By day, Rogers works as a correctional officer for Scotland Correctional Institution. So for now, drum-making is an enjoyable pastime. But who knows where it may lead?

“Some people from up north came down and saw my drums, and said they were amazed at the quality of my work,” Rogers said, taking a moment to beat a little bit on his own drum.

A Noted Flute Maker

Name: Tim Blueflint, 50

Instrument he makes: Flutes

Tribal affiliation: Bad River Chippewa and Comanche

Home: Henderson, Nevada

Tim Blueflint developed an interest in the flute out of a love for his grandmother. “I used to watch my grandfather play his flute and my grandmother would be transformed into another realm,” he recalled. When Blueflint was in his 20s, his grandfather passed away. “I couldn’t let my grandmother go through the rest of her life not hearing that sound again, so I learned how to play.”

But Blueflint did more than just learn how to play the flute. Ten years ago, the former sales executive and RV salesman learned how to make them, too, and is now recognized as one of the most distinguished native flute makers in the country—and has won a number of awards within the Native American arts community.

For the Bad River Chippewa and Comanche native, making flutes is all about “advancing the evolution of the instrument” and preserving tradition. “Old flutes (like the one his grandfather played) produced a sound called a warble. That sound is like a touchstone to my family and culture, and there aren’t many people left who can make warbling flutes. So I decided I was going to learn how to do it.”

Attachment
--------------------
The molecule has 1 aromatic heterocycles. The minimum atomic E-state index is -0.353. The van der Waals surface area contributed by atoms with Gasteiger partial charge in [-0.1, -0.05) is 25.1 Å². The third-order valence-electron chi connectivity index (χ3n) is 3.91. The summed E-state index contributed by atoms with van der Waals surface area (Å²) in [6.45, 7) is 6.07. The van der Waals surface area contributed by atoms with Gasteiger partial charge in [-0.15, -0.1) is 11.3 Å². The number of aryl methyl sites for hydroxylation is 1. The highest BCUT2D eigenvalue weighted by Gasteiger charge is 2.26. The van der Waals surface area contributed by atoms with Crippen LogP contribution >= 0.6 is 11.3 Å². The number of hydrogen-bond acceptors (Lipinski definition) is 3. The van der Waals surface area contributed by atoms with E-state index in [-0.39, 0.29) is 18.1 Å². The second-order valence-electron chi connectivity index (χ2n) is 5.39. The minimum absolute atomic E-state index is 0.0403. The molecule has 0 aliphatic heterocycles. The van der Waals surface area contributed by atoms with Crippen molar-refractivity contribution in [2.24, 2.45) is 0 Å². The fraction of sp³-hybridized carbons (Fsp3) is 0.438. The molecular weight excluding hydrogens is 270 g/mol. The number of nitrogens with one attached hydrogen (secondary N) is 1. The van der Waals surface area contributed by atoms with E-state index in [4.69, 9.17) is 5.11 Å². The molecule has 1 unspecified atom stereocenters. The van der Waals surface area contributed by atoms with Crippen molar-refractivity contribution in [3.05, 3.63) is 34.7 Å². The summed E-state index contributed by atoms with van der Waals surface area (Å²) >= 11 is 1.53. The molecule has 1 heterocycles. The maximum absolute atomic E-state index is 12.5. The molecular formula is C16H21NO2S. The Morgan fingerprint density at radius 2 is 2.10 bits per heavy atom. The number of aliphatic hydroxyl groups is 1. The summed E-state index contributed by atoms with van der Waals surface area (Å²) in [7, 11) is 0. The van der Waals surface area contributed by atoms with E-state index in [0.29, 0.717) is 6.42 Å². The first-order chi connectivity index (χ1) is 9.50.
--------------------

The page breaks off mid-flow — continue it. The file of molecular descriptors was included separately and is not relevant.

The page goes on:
At “Shades of Rez,” his studio in Boulder City, Nevada, the 50-year-old artist has crafted more than 2,000 flutes through the years. His specialties include a modern version of old-time warble flutes, contemporary concert flutes and his high-end artisan line—flutes embellished with artistic touches, including one trimmed in gold and embedded with 87 diamonds.

But the real beauty of his instruments is that no two are the same. “Flutes are like people—they’re all individual and have their own voice,” explained Blueflint. “I don’t use any templates, or computerized machinery that produces many of today’s high-end flutes. Everything I make is done by hand, every piece of wood is individually voiced.” And each flute, he said, is perfectly concert-tuned.

It’s this attention to quality, fine details and craftsmanship that resulted in him being featured in a documentary called “How It’s Made” that aired on the Science Channel in 2012. The way Blueflint makes his flutes starts with the perfect piece of wood: “I grew up on the California/Oregon border, so I feel a real connection to a lot of woods from the Pacific Northwest: myrtlewood, redwood, maples and cascara.” He also fashions his flutes using rosewood, ebony and burls found in forests across the globe.

No surprise, the native artisan’s flutes have international appeal. Hobbyists, musicians and art collectors from all over the world order them—from Japan and Canada, to England, Australia and Sweden.

What’s more, a number of elite native musicians are making beautiful music with Blueflint’s flutes, too, including Grammy-Award-winner Mary Youngblood; Shelley Morningsong, who won a Native American Music Award for “Record of the Year;” and Tony Duncan, five-time World Champion Hoop Dancer and leader of the musical group Estun-Bah.

Blueflint’s flute-making journey has been immensely rewarding, he said. “While I am making instruments, I am an instrument, also. When I finish a flute, I am amazed it came from my hands.” The real payoff? “When the new keeper of it picks it up and plays it, and you hear the music they create with it … it’s an amazing blessing.”

With every flute that Blueflint makes, he remembers what his grandfather taught him: “The flute is meant to be an instrument that takes the song we carry in us and puts it out in the material world with our intentions.”